You read this correctly. If your skill set includes a solid background in information architecture, visual design, and coding, congratulations—you’re officially a “UX unicorn.” This is a popular, informal title in the industry for that rarest of breed who is an equal-parts expert in the aforementioned three pillars of UX design. If you’re just starting out in this exciting, in-demand, multi-pathed career, it will serve you well to establish experience in several areas. The more multifaceted you are in UX design, the more you will stand out to employers. Like a unicorn.
A UX agency is a design consultancy of skilled UX designers with a wide variety of skills and experience working on different UX projects. Businesses who can’t immediately build their product team count on a UX agency’s talent pool for developing usability-focused projects like a mobile app or website. If they’re not booking jobs through referrals, freelance UX designers will often “sign” with a UX agency. The agency acts as their recruiter, receiving a fee for each assignment they book for the designer.
Accomplished UX designers aren’t just left- or right-brained—they’re a pretty even mix of both. If you are technical and creative, as well as patient, determined, hardworking, and always willing to improve, UX design could be an ideal profession for you to pursue.
The fundamental skills and qualities of a UX designer include:
The drive to learn and grow.
A can-do, never-give-up attitude.
Being an effective, enthusiastic collaborator to get the best results.
Prioritizing user experience over experience appearance.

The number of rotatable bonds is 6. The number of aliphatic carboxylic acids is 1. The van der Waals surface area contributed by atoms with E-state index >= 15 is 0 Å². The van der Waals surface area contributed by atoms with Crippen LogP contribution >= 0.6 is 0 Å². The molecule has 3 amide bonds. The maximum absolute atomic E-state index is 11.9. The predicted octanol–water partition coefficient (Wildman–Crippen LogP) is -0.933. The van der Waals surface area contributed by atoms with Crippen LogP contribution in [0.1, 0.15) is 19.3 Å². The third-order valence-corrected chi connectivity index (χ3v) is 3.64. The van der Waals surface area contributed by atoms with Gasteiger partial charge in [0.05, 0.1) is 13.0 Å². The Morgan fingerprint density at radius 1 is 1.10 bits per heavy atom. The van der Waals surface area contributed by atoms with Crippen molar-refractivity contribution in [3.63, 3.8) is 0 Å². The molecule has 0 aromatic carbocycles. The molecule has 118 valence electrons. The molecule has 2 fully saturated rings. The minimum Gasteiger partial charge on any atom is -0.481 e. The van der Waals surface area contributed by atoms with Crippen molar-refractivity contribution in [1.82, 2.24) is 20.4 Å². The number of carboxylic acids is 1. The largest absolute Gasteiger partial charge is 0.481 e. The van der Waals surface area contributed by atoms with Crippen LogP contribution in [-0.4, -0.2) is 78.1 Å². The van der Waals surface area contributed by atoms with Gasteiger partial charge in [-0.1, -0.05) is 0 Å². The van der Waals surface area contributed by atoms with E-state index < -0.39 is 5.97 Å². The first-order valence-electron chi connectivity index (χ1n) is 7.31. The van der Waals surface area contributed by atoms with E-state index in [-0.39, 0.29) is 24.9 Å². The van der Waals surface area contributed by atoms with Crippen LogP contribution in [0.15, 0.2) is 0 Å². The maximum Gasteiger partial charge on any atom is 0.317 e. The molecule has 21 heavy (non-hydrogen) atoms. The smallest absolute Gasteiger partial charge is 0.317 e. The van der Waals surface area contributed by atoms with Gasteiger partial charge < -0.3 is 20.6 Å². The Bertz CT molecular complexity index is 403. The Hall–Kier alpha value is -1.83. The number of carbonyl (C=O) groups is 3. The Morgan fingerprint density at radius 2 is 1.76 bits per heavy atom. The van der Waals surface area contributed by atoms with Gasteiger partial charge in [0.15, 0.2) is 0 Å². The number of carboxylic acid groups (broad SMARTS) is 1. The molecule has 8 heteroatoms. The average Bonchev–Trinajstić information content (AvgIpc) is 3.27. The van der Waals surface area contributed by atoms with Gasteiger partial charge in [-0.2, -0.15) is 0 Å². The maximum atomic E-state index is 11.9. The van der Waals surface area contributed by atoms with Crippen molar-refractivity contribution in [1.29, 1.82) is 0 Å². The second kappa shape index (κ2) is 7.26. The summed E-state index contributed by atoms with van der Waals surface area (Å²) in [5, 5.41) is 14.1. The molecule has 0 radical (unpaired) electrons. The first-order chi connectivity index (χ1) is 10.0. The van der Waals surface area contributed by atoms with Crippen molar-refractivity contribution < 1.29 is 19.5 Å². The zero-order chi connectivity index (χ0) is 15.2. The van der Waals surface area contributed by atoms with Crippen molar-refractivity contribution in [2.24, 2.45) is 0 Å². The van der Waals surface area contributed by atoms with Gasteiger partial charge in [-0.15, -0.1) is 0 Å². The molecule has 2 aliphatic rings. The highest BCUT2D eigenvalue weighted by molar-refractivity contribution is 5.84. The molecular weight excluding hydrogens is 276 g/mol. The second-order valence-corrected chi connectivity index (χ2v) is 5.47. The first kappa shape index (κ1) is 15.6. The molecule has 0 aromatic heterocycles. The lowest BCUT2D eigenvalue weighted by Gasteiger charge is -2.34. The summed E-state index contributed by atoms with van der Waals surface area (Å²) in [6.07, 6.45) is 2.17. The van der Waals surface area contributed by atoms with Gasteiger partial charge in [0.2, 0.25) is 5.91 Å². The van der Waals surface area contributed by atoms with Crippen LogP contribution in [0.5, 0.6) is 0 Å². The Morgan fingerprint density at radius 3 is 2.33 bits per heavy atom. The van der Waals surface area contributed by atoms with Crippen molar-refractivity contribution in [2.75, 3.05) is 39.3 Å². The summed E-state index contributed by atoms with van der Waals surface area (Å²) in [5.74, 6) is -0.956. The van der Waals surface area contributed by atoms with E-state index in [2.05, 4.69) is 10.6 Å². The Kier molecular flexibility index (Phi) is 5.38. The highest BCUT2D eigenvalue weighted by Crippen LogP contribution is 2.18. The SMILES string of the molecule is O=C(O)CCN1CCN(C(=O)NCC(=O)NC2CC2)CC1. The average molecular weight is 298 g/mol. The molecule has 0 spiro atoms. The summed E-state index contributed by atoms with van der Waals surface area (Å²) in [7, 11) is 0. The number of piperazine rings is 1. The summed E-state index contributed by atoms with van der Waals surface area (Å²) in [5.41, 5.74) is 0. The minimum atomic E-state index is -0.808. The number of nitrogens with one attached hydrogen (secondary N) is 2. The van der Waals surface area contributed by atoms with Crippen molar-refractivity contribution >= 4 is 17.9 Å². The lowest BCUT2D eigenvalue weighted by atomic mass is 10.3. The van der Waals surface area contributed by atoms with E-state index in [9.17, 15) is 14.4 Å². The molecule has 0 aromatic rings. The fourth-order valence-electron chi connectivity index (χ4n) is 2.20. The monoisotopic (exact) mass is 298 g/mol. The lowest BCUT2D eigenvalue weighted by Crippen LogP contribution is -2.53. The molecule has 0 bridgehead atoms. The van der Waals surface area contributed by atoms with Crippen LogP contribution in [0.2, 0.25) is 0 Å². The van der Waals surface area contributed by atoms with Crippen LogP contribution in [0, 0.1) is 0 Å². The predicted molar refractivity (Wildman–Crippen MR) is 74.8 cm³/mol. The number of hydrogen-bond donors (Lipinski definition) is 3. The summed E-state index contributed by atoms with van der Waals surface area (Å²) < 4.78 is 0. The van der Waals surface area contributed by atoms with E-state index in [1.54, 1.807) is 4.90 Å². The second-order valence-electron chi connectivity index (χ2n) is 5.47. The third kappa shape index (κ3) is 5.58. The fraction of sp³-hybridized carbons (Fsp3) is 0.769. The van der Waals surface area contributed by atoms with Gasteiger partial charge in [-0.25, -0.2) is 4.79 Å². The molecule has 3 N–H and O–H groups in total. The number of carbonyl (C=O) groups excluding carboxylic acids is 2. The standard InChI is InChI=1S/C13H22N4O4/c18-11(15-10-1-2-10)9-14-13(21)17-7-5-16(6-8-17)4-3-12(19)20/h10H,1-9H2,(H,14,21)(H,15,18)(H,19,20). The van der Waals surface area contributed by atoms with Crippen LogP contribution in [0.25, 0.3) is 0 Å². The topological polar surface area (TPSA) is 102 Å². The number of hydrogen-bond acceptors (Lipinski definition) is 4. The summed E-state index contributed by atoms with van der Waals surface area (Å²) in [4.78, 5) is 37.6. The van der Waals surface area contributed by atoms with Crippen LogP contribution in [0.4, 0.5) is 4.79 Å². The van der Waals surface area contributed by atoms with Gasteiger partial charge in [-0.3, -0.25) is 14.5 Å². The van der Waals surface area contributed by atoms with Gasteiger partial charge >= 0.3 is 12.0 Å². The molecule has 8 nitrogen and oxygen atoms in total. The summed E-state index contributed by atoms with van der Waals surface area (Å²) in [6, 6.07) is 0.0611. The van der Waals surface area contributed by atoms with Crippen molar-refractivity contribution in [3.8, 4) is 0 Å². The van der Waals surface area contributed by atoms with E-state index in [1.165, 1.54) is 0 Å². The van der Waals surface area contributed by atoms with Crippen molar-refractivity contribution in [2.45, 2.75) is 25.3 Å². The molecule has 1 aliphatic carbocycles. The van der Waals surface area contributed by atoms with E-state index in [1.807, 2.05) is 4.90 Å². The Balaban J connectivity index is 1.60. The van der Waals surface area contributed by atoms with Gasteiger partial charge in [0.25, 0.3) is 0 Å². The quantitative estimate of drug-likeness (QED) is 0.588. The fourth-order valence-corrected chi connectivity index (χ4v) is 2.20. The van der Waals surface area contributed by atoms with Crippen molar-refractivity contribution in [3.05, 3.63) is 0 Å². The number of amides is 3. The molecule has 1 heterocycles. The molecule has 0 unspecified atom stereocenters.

Having empathy (caring about the user because usability matters most).
Continually practicing proper research methodology and structured user testing.
UX designers typically have an IT degree—bachelor’s, master’s, or both. The level of education to pursue depends upon which of this field’s many career paths you want to take. For instance, if you want to become a UX strategist and lead others in bringing your tech-driven creative vision to life, a master’s degree in IT will prepare you for this role.
UX designer jobs pay well and are in high demand. The median annual salary for a UX designer, or digital interface designer, is $73,760, according to the latest U.S. Bureau of Labor Statistics data. Industries with the highest levels of employment within this occupation include software publishing (also the top paying) and computer systems design.
While current demand is high, projections of the future demand for UX design jobs look promising. A lot of this has to do with the profession’s link to web development, an area that seems to never show any signs of slowing down. In today’s tech-driven world, it likely never will.
In your pursuit of this challenging yet rewarding career, keep in mind that the role of a UX designer can vary dramatically depending on the company. If you work for a startup, for instance, you might be responsible for all aspects of the design process because teams tend to be smaller and resources more limited. On the other hand, larger companies tend to break down the UX designer role into several specialty areas, some of which were touched upon earlier in this article. This is why you’ll find job listings with more specific titles such as UX researcher, usability specialist, and information architect.
This dramatic difference in the role between companies is one of the many facets that make working in UX design so appealing. Learn more about how WGU’s online IT degree programs can prepare you for the many directions you can take in this fascinating, satisfying career path.